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Ohio


Bill targeting people who commit gun crimes is getting pushback
Research shows that a small percentage commit more than half of the violent crime in Ohio
by WKSU's STATEHOUSE BUREAU CHIEF KAREN KASLER


Reporter
Karen Kasler
 
Sen. Jim Hughes of Columbus says tougher sentences will keep down violence, but others aren't so sure.
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In The Region:
A proposed law seeks to deal with the small percentage of people who -- research shows -- commit more than half of the violent crimes in Ohio.

Ohio Public Radio' Karen Kasler reports that what sounds to many like a great solution, is also starting to get some pushback.
Bill targeting people who commit gun crimes getting pushback

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What’s being called the Violent Career Criminals Act would more than double the required sentence for using a gun during a crime if the offender has two or more violent felony convictions.

Supporters say data from 1974 to 2010 shows that people with two or more felonies on their records made up less than 1 percent of the population but committed 57 percent of violent crimes in Ohio. Sponsoring Republican Sen. Jim Hughes of Columbus says, in his experience in the Columbus and Franklin County prosecutors’ offices, deterrence through mandatory sentencing requirements works. 

“It’s amazing how the thugs and those type (of) people who commit these offenses against our citizens, how they understand the system. ... They know, ‘Well, if I do this, how long am I going to be in for?’ And they learn that really quickly.”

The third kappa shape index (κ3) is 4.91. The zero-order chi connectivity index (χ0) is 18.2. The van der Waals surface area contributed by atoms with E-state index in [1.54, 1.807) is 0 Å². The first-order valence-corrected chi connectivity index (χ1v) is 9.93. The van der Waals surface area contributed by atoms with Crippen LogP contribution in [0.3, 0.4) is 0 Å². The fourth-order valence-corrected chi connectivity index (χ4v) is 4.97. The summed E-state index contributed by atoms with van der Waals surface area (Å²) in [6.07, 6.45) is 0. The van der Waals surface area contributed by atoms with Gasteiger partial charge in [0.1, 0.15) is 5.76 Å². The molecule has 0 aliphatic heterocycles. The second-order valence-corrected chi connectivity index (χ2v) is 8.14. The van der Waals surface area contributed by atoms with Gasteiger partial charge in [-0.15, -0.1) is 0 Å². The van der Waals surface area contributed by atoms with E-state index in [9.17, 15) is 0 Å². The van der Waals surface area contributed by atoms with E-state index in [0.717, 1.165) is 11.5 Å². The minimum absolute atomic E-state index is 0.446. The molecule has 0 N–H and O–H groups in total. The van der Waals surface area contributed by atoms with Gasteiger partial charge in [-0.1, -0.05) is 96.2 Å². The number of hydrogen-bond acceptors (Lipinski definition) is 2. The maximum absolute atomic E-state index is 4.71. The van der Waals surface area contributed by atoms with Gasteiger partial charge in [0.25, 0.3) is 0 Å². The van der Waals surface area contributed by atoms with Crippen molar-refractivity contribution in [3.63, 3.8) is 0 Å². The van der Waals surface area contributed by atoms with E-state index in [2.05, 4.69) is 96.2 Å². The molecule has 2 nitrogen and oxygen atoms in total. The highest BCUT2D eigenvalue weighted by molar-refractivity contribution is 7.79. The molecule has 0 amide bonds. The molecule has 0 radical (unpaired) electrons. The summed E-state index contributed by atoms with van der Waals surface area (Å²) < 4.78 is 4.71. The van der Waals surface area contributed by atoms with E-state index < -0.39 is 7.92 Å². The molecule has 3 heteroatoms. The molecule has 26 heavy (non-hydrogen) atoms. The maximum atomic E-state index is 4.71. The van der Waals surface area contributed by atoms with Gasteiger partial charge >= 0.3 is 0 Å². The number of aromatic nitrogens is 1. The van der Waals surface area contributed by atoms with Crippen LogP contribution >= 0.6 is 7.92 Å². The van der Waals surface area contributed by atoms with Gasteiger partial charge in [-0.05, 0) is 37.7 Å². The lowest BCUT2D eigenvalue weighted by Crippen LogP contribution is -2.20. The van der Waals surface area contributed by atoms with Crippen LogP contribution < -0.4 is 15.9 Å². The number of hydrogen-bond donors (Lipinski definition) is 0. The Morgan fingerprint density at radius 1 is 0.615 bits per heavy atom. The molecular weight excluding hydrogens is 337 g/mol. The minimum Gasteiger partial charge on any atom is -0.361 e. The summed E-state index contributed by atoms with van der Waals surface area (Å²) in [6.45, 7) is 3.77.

Not necessarily
But the ACLU of Ohio says it’s doubtful. Nick Worner says research shows mandatory minimum sentencing laws don’t accomplish what’s intended. 

“I think the biggest thing to ask is, 'Is it results based? Will it work?' And if you don’t think it will work, as we don’t, then there really isn’t a way to justify it.”

Prison officials say the proposed law could force the reopening of sections of the Toledo Correctional Institution and the Ohio State Penitentiary in Youngstown, which would also need to be reconfigured. And over the next 20 years, they would result in more than a thousand new beds and cost more than $880 million.

But Hughes says those estimates don’t take into account the inmates who would be moved out of the system through reforms in sentencing for lower-level crimes. And he says the cost to communities would be lowered if the same people aren’t constantly cycling through the system. 

“In addition, ... we’re supposed to protect our people, I mean the citizens, from these types of people. And what I think we need to do is redefine some money to make sure we go here because these are the worst of the worst. They’re committing the crime.”

A spokesperson says the Department of Rehabilitation and Correction will work with the bill’s sponsors during the process.
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